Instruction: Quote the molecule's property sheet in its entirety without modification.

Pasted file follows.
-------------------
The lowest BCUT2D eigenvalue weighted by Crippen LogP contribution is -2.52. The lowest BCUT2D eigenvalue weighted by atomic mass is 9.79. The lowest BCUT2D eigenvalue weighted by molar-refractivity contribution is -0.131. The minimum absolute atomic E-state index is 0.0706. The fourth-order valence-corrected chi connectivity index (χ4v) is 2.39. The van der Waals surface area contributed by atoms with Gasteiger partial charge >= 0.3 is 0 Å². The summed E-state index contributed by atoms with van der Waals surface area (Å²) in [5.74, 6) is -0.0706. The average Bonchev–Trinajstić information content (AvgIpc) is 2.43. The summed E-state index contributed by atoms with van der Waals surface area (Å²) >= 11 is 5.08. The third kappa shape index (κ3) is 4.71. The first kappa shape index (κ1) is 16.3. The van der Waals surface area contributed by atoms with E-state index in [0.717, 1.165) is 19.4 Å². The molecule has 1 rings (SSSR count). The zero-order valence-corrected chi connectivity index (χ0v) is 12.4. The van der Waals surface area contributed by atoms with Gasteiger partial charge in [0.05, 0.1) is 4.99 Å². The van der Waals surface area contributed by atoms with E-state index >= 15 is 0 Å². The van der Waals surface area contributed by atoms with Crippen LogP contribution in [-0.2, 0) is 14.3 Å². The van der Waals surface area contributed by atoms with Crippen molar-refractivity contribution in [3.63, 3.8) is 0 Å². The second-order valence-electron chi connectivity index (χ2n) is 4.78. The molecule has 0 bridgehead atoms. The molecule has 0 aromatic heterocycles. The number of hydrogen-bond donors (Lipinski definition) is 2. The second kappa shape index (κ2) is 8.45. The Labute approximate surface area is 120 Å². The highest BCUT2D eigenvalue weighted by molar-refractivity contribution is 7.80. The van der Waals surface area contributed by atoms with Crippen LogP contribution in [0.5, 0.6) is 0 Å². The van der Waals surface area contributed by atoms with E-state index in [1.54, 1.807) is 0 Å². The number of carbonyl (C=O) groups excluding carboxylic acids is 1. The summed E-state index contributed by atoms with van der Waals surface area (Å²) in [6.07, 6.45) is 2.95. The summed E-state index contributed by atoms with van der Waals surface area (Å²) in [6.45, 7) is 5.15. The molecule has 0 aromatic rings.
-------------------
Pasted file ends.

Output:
The lowest BCUT2D eigenvalue weighted by Crippen LogP contribution is -2.52. The lowest BCUT2D eigenvalue weighted by atomic mass is 9.79. The lowest BCUT2D eigenvalue weighted by molar-refractivity contribution is -0.131. The minimum absolute atomic E-state index is 0.0706. The fourth-order valence-corrected chi connectivity index (χ4v) is 2.39. The van der Waals surface area contributed by atoms with Gasteiger partial charge >= 0.3 is 0 Å². The summed E-state index contributed by atoms with van der Waals surface area (Å²) in [5.74, 6) is -0.0706. The average Bonchev–Trinajstić information content (AvgIpc) is 2.43. The summed E-state index contributed by atoms with van der Waals surface area (Å²) >= 11 is 5.08. The third kappa shape index (κ3) is 4.71. The first kappa shape index (κ1) is 16.3. The van der Waals surface area contributed by atoms with E-state index in [0.717, 1.165) is 19.4 Å². The molecule has 1 rings (SSSR count). The zero-order valence-corrected chi connectivity index (χ0v) is 12.4. The van der Waals surface area contributed by atoms with Gasteiger partial charge in [0.05, 0.1) is 4.99 Å². The van der Waals surface area contributed by atoms with E-state index >= 15 is 0 Å². The van der Waals surface area contributed by atoms with Crippen LogP contribution in [-0.2, 0) is 14.3 Å². The van der Waals surface area contributed by atoms with Crippen molar-refractivity contribution in [3.63, 3.8) is 0 Å². The second-order valence-electron chi connectivity index (χ2n) is 4.78. The molecule has 0 bridgehead atoms. The molecule has 0 aromatic heterocycles. The number of hydrogen-bond donors (Lipinski definition) is 2. The second kappa shape index (κ2) is 8.45. The Labute approximate surface area is 120 Å². The highest BCUT2D eigenvalue weighted by molar-refractivity contribution is 7.80. The van der Waals surface area contributed by atoms with Crippen LogP contribution in [0.5, 0.6) is 0 Å². The van der Waals surface area contributed by atoms with E-state index in [1.54, 1.807) is 0 Å². The number of carbonyl (C=O) groups excluding carboxylic acids is 1. The summed E-state index contributed by atoms with van der Waals surface area (Å²) in [6.07, 6.45) is 2.95. The summed E-state index contributed by atoms with van der Waals surface area (Å²) in [6.45, 7) is 5.15. The molecule has 0 aromatic rings.